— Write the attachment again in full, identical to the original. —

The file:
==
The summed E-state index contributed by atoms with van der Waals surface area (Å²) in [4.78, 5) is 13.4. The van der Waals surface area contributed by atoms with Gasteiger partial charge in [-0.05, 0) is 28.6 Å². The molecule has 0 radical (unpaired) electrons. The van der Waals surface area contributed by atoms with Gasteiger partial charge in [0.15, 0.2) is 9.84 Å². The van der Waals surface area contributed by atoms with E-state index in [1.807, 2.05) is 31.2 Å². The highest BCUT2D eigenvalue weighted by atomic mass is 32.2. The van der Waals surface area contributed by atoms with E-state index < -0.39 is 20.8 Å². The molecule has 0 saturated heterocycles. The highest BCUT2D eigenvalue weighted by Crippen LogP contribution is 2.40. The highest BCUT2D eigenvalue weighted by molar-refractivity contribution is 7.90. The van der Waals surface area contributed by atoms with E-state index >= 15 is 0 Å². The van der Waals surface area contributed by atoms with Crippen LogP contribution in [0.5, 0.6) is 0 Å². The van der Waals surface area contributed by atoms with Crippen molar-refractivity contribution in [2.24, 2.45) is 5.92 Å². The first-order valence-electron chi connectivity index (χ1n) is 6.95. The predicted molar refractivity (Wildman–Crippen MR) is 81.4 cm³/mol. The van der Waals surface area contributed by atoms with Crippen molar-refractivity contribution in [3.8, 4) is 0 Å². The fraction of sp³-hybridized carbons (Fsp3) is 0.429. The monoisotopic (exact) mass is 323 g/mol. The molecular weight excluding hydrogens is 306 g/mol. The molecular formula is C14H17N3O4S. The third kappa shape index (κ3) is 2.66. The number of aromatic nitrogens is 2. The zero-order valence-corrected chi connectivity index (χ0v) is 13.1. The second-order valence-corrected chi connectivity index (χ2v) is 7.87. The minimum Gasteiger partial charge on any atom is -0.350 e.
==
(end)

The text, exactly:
The summed E-state index contributed by atoms with van der Waals surface area (Å²) in [4.78, 5) is 13.4. The van der Waals surface area contributed by atoms with Gasteiger partial charge in [-0.05, 0) is 28.6 Å². The molecule has 0 radical (unpaired) electrons. The van der Waals surface area contributed by atoms with Gasteiger partial charge in [0.15, 0.2) is 9.84 Å². The van der Waals surface area contributed by atoms with E-state index in [1.807, 2.05) is 31.2 Å². The highest BCUT2D eigenvalue weighted by atomic mass is 32.2. The van der Waals surface area contributed by atoms with E-state index < -0.39 is 20.8 Å². The molecule has 0 saturated heterocycles. The highest BCUT2D eigenvalue weighted by Crippen LogP contribution is 2.40. The highest BCUT2D eigenvalue weighted by molar-refractivity contribution is 7.90. The van der Waals surface area contributed by atoms with E-state index >= 15 is 0 Å². The van der Waals surface area contributed by atoms with Crippen LogP contribution in [0.5, 0.6) is 0 Å². The van der Waals surface area contributed by atoms with Crippen molar-refractivity contribution in [2.24, 2.45) is 5.92 Å². The first-order valence-electron chi connectivity index (χ1n) is 6.95. The predicted molar refractivity (Wildman–Crippen MR) is 81.4 cm³/mol. The van der Waals surface area contributed by atoms with Crippen molar-refractivity contribution in [3.8, 4) is 0 Å². The fraction of sp³-hybridized carbons (Fsp3) is 0.429. The monoisotopic (exact) mass is 323 g/mol. The molecular weight excluding hydrogens is 306 g/mol. The molecular formula is C14H17N3O4S. The third kappa shape index (κ3) is 2.66. The number of aromatic nitrogens is 2. The zero-order valence-corrected chi connectivity index (χ0v) is 13.1. The second-order valence-corrected chi connectivity index (χ2v) is 7.87. The minimum Gasteiger partial charge on any atom is -0.350 e.